Support Research and Help Track Caribbean Seaweed
All you have to do if you spot Sargassum (Caribbean seaweed) is log the incident (date/time/photo) and post the data to the research website on arrival somewhere in the tropics with internet.
Published 5 years ago, updated 4 years ago
The Caribbean Seaweed Problem (Pelagic Sargassum)
Starting primarily in 2011, massive quantities of pelagic (floating) Sargassum occurred throughout the Caribbean, impacting aquatic resources, fisheries, shorelines, waterways, and tourism. The 2017/2018 season has been significantly worse – over 50% worse than previous infestations. A report from the southern Caribbean mentions; “The smell at the moment is near intolerable; the build up has increased massively in the last week or so and now there is too much aggregated for the tide to remove it. Furthermore, there is so much ashore already that new influx can only sit on and in the water. The wet Sargassum rots on the shore, and sea life dies on the mass floating at the shoreline.“
What can cruisers do to assist?
Under development is an early warning system for the arrival of Sargassum, but more information on the spread, timing of plant migrations and validation of type and stages are critical.
Over the past several years, several research facilities have been developing technologies to identify the location of weed masses based on satellite imagery (https://eos.org/features/sargassum-watch-warns-of-incoming-seaweed). While this seems simple, it has required on the ground, or in this case sea, knowledge of where volumes of weed had infested. This then allowed comparison to satellite data to develop suitable applications.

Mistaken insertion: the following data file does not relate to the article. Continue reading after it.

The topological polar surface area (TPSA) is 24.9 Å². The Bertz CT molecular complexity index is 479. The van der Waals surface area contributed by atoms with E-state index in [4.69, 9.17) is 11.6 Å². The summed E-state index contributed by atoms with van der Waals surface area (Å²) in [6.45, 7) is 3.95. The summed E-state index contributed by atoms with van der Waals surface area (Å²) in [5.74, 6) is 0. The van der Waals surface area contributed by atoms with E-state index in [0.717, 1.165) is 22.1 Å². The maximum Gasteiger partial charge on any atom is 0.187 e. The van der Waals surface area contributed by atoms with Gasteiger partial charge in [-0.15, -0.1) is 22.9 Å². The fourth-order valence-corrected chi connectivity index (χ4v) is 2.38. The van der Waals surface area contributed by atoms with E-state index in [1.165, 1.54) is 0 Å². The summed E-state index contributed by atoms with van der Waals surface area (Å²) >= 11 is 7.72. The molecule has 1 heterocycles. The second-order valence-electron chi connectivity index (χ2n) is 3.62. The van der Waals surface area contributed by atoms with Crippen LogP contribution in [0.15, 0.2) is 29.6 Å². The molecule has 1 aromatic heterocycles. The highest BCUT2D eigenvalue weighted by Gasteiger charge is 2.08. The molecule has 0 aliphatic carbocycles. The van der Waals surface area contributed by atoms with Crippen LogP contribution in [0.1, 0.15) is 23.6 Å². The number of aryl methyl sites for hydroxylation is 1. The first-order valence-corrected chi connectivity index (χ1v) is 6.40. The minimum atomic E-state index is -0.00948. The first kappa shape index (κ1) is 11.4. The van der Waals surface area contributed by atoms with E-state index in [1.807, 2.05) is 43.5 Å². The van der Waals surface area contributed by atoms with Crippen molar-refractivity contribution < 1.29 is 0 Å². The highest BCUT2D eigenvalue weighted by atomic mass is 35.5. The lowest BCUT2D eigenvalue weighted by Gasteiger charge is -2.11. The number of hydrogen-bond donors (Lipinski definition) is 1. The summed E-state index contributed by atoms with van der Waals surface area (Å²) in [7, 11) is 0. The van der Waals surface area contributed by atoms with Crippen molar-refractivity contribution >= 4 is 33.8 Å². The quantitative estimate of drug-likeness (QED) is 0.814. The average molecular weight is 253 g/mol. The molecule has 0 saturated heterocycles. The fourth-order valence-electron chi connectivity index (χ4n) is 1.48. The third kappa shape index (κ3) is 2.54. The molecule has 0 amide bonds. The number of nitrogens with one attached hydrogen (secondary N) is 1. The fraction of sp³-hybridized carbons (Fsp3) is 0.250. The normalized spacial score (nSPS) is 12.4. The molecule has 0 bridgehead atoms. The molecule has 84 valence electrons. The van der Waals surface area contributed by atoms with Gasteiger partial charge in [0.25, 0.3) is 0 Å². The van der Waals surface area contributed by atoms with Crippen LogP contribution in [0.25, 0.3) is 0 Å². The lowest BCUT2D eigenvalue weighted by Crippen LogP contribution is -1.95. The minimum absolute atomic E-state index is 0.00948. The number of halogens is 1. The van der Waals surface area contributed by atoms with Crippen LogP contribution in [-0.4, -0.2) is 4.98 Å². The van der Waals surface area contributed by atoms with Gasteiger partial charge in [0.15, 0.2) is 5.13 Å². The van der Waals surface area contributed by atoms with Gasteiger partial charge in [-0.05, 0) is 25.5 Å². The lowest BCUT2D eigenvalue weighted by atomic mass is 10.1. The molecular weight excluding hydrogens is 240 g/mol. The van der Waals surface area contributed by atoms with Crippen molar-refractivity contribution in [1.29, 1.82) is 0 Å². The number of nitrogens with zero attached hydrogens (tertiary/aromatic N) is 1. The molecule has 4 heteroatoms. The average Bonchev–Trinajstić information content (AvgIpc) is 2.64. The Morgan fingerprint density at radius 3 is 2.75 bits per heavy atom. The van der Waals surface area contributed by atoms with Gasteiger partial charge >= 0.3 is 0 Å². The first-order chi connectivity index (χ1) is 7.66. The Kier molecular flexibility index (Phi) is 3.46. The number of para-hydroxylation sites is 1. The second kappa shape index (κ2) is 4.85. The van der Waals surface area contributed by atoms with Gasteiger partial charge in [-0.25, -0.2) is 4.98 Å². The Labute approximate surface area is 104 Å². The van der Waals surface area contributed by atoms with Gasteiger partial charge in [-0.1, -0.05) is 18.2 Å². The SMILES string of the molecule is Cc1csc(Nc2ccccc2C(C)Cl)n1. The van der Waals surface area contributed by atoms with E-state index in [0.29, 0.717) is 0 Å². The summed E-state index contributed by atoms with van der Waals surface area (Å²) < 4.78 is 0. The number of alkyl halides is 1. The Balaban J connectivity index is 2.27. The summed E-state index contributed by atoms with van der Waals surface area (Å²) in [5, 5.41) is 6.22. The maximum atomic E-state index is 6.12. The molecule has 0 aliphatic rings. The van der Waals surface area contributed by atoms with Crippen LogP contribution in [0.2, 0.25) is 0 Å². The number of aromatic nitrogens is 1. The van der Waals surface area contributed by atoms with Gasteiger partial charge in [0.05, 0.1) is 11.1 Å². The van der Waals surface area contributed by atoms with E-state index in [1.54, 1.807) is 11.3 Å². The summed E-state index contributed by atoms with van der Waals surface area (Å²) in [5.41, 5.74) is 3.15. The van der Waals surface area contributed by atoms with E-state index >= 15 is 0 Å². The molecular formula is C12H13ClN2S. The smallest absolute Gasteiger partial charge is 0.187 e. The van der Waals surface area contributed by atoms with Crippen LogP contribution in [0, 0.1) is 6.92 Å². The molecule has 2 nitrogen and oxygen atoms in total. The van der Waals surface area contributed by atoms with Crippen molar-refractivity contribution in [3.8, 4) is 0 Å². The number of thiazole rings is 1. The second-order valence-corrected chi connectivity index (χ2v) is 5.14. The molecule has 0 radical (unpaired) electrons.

Cruisers can get the word out to other concerned people and continue to report the weed, especially important as now there is such a large amount of growth of the weed.
Reporting your findings
For several years, private citizen scientists and cruisers have reported their Sargassum findings to the Gulf Coast Research Laboratory’s (GCRL) Sargassum research group headed by Jim Franks (University of Southern Mississippi). GCRL’s Senior Scientist, Jim Franks, asks for cruisers to input their data (Lat/long/DTG), photographs if possible, and comments to a website designed for reporting Pelagic Sargassum observations.
This years reported data included close up photographs of the weed on deck with a dark background (a black garbage bag works fine) to allow identification of the stage of development of this mobile plant.
Data provided to this site will continue to be used by GCRL scientists and colleagues throughout the region to identify the source and examine the movements and causes of these extraordinary events.
Please file your report on the form at http://gcrl.usm.edu/sargassum/sargassum.observation.form.php